Home News Peace Day: Employ, marry ex-convicts — Prison service urges Nigerians

Peace Day: Employ, marry ex-convicts — Prison service urges Nigerians


The Nigeria Correctional Service (NCoS) has called for the removal of criminal conviction status portion on recruitment and employment forms.

The comptroller of the FCT command, Ibrahim Idris, made this call on Thursday after a sensitisation road walk against stigmatisation of ex-offenders held in Gwagwalada area council in Abuja.

Mr Idris said removing the criminal conviction portion on employment forms will curb discrimination and stigmatisation against ex-offenders.

The News Agency of Nigeria, NAN, reports that the sensitisation is an annual Yellow Ribbon Campaign organised by the NCoS and the 2023 campaign was in partnership with Prison Rehabilitation and Welfare Action (PRAWA) and Hope Behind Bars Africa.

The comptroller said there was a need to end stigmatisation of ex-offenders and for them to be given opportunities to be reintegrated into the society.

“Today is Yellow Ribbon Day. It is an international day for peace, and we mark it in the NCoS with sensitisation on ex-inmates of correctional services. We took the campaign to the chief of Gwagwalada today to sensitise his people, both religious, traditional and all other members of the community, on the need to give ex-offenders opportunities in the town,” stated Mr Idris.

“Whether in terms of job, marriage and other social activities because it has been the practice of the public to ostracise ex-inmates, and they believe that once an offender is always an offender. But by virtue of our new act, the Nigeria Correctional Service Act 2019, the basic thing now is corrections, and there’s no room for punishing offenders again.”

Mr Idris said the new act has a section that empowers the comptroller general of NCoS to certify that an inmate is fit to return to society.

“It is assured that the inmate has been purged of offences and there is no likelihood of offending again, and that certification is enough to assure the society that all is well. If we condemn ex-offenders and don’t give them opportunities to contribute to the development of the country, society will be worse off,” the prison official explained.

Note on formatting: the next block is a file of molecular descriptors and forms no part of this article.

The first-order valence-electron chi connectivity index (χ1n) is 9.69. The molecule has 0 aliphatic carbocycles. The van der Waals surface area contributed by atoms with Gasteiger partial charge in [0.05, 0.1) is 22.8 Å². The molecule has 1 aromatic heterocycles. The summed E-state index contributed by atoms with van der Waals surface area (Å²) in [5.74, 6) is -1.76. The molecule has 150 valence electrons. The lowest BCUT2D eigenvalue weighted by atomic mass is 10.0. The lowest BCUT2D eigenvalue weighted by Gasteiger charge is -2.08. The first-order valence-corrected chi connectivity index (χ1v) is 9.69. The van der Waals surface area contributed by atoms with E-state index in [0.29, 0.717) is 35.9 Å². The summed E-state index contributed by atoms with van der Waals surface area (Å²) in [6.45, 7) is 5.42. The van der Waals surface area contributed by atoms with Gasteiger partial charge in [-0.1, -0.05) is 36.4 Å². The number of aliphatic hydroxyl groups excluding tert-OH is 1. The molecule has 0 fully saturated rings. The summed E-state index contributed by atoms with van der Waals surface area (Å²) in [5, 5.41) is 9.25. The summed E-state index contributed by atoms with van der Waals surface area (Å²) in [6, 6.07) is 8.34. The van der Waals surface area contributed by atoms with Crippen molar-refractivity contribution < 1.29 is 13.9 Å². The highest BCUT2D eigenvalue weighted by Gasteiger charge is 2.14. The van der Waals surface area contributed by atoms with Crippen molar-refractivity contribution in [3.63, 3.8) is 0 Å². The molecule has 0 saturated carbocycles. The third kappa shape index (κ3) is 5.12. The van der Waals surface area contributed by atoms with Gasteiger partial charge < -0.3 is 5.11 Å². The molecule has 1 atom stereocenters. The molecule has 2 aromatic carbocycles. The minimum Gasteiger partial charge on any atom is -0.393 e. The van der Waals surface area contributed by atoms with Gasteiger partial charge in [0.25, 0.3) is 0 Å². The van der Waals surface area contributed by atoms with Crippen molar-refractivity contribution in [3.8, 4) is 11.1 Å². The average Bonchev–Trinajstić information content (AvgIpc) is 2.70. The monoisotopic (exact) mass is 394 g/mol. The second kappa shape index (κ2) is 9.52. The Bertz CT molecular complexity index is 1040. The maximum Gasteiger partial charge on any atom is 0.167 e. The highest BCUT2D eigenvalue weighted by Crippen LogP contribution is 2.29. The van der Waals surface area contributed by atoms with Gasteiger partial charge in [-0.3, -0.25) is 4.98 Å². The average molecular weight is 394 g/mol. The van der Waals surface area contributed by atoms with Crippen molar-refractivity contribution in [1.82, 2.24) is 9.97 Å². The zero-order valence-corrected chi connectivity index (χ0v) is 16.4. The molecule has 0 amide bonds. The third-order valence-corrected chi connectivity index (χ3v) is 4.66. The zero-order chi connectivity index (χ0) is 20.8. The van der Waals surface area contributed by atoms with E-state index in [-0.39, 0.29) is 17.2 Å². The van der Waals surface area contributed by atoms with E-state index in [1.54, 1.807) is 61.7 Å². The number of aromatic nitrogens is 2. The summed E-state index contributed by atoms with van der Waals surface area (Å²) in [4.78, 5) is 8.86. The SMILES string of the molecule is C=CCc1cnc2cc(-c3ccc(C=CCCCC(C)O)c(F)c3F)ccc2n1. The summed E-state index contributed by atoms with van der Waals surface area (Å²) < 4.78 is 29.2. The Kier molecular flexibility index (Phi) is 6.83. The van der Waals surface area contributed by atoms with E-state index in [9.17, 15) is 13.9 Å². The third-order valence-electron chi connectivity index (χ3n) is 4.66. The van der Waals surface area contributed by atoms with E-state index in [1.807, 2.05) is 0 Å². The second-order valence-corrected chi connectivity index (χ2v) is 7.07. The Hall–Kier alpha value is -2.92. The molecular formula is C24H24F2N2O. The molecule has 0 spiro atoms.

The comptroller added that, unfortunately, the issue of the portion on employment forms where one is required to fill whether they are an ex-convict or not has been a thing of concern at the policy level.

“That is why certification was inserted into the new act, and we would continue to do advocacy for society and employers to give opportunities for ex-offenders to be integrated into society,” the NCoS official noted. “In most cases, it is just lack of education or ignorance that makes people fear that portion of employment because in more advanced countries, they also have that segment, and people display the certificate of correctional services.”

Mr Idris stressed that “when you have once been in a correctional service, it is not a problem, and it shouldn’t hinder people from getting jobs.”

The FCT prison comptroller also mentioned that imprisonment was enough punishment for offenders, and prison inmates are being reformed and rehabilitated to make better life choices, pointing out that prisons do 50 per cent of the reforming and rehabilitating offenders.

The other 50 per cent, according to Mr Idris, is left to society to receive the ex-offenders without condemning or discriminating against them.



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